1943 · United States
Joel Perlman is an established contemporary artist, who originates from the United States. Joel Perlman was born in 1943. Also born in the United States around 1943 and of the same generation are Chuck Close, Robert Mappelthorpe, Bruce Nauman, Laurie Andersen and Barbara Kruger.
Galleries and Exhibitions
Joel Perlman is represented by Loretta Howard Gallery in New York, the United States. Joel Perlman most recent exhibition recorded on Artland was at Loretta Howard Gallery in New York with the exhibition THE COLOR OF METAL. The exhibition was open from 01 May 2019 until 31 May 2019.
Historical Context of United States
The US, especially New York city, endures as a central point that has played a significant role in developing modern and contemporary art in the twentieth century. The idea of New York as a new cosmopolitan and highly influential art centre came to be in the post war era, and the city succeeded in affirming its dominance over Paris, which used to be regarded as the most powerful international art capital. The predominance of the political and economic structures of the United States in the modern sphere has granted the country with a powerful influence on the visual culture of the world. Abstract Expressionism, Pop Art, Minimalism, Conceptual Art, Neo-Expressionism, Graffiti and Street Art, are essential art movements that flourished in the US. These very movements also echoed into a multitude of variations, such as diverse forms of Abstract Expressionism, as well as East and West Coast variants of Pop Art, among others. Some internationally distinguished U.S artists of the modern age include Jackson Pollock, Mark Rothko, Jasper Johns, Robert Rauschenberg, Cy Twombly, Andy Warhol, Roy Lichtenstein, Frank Stella, Donald Judd, Cindy Sherman, Barbara Kruger, Julian Schnabel, Jean-Michel Basquiat and Keith Haring.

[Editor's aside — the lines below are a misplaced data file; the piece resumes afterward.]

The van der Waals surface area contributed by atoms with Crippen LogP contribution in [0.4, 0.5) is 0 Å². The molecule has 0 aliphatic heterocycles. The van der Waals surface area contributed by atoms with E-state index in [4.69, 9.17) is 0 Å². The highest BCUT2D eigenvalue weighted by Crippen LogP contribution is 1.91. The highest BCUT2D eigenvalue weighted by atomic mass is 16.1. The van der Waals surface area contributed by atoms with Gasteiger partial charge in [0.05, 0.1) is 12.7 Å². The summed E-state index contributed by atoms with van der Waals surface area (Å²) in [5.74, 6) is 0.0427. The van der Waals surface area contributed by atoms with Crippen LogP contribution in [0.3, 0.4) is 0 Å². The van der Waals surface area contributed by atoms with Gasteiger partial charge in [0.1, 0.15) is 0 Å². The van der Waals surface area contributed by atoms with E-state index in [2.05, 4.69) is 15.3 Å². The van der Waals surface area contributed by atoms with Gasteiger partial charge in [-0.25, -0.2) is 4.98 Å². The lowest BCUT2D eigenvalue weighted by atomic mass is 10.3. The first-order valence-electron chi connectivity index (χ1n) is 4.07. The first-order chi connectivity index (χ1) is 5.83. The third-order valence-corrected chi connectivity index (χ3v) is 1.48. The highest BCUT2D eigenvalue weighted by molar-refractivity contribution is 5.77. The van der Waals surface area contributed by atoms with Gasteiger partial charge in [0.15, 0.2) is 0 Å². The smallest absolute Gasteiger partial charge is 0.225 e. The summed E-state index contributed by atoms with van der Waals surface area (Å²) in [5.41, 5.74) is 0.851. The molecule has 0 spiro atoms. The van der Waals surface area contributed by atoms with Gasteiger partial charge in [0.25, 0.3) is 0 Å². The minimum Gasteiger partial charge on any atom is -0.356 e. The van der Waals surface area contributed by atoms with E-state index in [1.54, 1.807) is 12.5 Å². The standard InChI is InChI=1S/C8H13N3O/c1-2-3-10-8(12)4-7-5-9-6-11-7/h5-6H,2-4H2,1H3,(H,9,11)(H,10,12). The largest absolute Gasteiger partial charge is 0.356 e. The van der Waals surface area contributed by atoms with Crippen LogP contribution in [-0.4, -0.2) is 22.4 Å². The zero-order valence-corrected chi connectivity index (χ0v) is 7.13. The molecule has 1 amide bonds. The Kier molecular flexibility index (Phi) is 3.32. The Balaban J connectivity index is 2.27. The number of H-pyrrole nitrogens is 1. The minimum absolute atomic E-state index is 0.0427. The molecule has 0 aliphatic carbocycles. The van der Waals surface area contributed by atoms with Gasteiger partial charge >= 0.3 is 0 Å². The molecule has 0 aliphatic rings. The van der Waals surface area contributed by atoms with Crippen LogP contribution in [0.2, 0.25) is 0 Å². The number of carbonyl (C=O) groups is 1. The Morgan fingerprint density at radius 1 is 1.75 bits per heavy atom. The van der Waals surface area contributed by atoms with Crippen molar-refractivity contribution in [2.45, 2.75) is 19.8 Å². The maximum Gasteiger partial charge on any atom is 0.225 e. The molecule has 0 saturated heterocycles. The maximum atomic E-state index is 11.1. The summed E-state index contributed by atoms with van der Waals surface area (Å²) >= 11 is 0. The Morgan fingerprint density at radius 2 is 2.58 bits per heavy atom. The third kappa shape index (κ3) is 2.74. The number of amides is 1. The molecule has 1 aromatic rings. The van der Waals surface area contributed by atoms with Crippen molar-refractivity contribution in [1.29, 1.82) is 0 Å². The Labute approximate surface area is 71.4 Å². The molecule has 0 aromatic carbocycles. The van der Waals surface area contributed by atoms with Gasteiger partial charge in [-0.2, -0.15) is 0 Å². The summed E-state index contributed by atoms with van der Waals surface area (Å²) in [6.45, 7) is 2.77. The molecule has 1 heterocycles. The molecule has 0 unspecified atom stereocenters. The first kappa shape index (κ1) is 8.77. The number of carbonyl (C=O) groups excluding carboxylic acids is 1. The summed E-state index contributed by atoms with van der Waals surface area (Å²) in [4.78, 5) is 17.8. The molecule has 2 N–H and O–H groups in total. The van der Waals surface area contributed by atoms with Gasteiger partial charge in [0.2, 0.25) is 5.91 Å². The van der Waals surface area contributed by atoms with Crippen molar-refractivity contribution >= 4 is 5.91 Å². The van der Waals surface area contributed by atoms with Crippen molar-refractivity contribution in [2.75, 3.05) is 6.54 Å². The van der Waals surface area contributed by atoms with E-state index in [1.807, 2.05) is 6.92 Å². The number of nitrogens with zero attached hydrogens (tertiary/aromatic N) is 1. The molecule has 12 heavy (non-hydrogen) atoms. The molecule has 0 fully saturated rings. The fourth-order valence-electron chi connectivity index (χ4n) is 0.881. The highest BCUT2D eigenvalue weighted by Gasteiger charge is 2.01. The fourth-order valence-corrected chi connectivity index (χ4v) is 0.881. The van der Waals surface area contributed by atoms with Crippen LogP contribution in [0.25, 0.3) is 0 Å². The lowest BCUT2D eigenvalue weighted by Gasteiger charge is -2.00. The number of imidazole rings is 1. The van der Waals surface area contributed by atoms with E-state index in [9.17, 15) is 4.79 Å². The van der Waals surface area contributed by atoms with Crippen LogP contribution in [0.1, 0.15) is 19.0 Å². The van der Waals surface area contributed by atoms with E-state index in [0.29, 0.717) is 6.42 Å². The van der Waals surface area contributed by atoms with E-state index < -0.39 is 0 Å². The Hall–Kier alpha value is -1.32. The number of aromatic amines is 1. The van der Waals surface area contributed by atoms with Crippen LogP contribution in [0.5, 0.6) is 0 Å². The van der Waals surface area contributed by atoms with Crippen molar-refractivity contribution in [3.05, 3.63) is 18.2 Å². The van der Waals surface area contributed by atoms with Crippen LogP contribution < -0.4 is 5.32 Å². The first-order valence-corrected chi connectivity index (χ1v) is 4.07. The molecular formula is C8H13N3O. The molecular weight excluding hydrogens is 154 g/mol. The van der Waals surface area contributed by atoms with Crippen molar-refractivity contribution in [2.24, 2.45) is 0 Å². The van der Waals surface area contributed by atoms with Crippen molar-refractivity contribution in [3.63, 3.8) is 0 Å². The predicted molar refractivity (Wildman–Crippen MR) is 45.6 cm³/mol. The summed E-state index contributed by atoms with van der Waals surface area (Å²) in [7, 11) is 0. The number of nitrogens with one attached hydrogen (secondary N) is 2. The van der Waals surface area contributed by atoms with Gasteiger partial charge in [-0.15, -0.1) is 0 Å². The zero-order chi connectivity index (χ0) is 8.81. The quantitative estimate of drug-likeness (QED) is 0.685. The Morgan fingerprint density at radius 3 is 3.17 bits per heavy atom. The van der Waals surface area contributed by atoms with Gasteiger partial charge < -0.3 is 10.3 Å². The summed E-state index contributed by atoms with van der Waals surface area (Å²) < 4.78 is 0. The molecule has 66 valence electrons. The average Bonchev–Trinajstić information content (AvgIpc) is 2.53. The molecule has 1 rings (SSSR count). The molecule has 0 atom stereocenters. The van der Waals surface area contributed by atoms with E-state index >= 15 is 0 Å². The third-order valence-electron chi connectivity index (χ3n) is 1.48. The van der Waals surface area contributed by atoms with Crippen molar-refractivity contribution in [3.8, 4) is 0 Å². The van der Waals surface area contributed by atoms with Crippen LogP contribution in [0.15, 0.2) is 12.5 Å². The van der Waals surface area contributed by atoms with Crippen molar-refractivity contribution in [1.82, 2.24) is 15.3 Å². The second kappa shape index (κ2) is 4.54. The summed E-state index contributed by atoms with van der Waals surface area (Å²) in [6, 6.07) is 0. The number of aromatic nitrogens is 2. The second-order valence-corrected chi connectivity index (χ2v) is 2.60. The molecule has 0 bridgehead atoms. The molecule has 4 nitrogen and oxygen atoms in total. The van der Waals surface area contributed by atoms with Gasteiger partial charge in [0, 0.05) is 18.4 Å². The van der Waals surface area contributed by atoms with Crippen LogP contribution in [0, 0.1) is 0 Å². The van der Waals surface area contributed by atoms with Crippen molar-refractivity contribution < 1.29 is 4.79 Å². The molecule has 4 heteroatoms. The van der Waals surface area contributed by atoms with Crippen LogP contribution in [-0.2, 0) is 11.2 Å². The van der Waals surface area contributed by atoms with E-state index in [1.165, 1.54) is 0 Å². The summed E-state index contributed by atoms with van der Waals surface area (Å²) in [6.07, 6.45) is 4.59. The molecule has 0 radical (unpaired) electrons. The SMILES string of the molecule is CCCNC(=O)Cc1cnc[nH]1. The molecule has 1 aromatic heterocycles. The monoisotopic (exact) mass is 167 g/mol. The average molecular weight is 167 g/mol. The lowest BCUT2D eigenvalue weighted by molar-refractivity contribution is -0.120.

Further Biographical Context for Joel Perlman
Born in 1943, Joel Perlman's creative work was primarily influenced by the 1960s. Historically set in the context of the Cold War, the 1960s represent an extremely powerful era which generated a significant number of disruptions and questioned the order of all things. In Europe, The Iron Curtain and the Berlin wall would eternally mark people and beliefs, while in the U.S, predicaments such as the Cuban missile crisis and Vietnam war would forever impact generations to come. From education to gender issues and ideologies, a re-definition of social standards in Western society developed, with revolutionary values and movements evolving in a cradle of innovation. Simplicity and an emptiness of emotions were key concepts in the highly influential movement of Minimalism, embodied by artists such as Frank Stella, Donald Judd and Agnes Martin. Bored of the gestural elements of Abstract Expressionism, Minimalist artists focused on producing artworks mainly composed of polished, clean lines and geometrical elements. The very first blossoming of Conceptualism was significantly influenced by the simplicity of Minimalism but went further in denying all pre-existing conceptions inherent to art, similarly to what Pop Artists were trying to attain, by elevating popular culture to the status of high art. Several schools of philosophy profoundly influenced creatives, Francis Bacon and Alberto Giacometti were artists fundamentally seduced by the ideas of Existentialism, who achieved worldwide success through their depiction of the human form and the anguish often linked to the human condition. Internationally, a significant number of art movements resonated with the radical changes of the 1960s, often prone to their own regional distinctions. In Italy, Lucio Fontana and Piero Manzoni initiated Spatialism, while in Germany, the Zero group espoused similar ideas under the leadership of Günther Uecker.
- Galleries Representing this Artist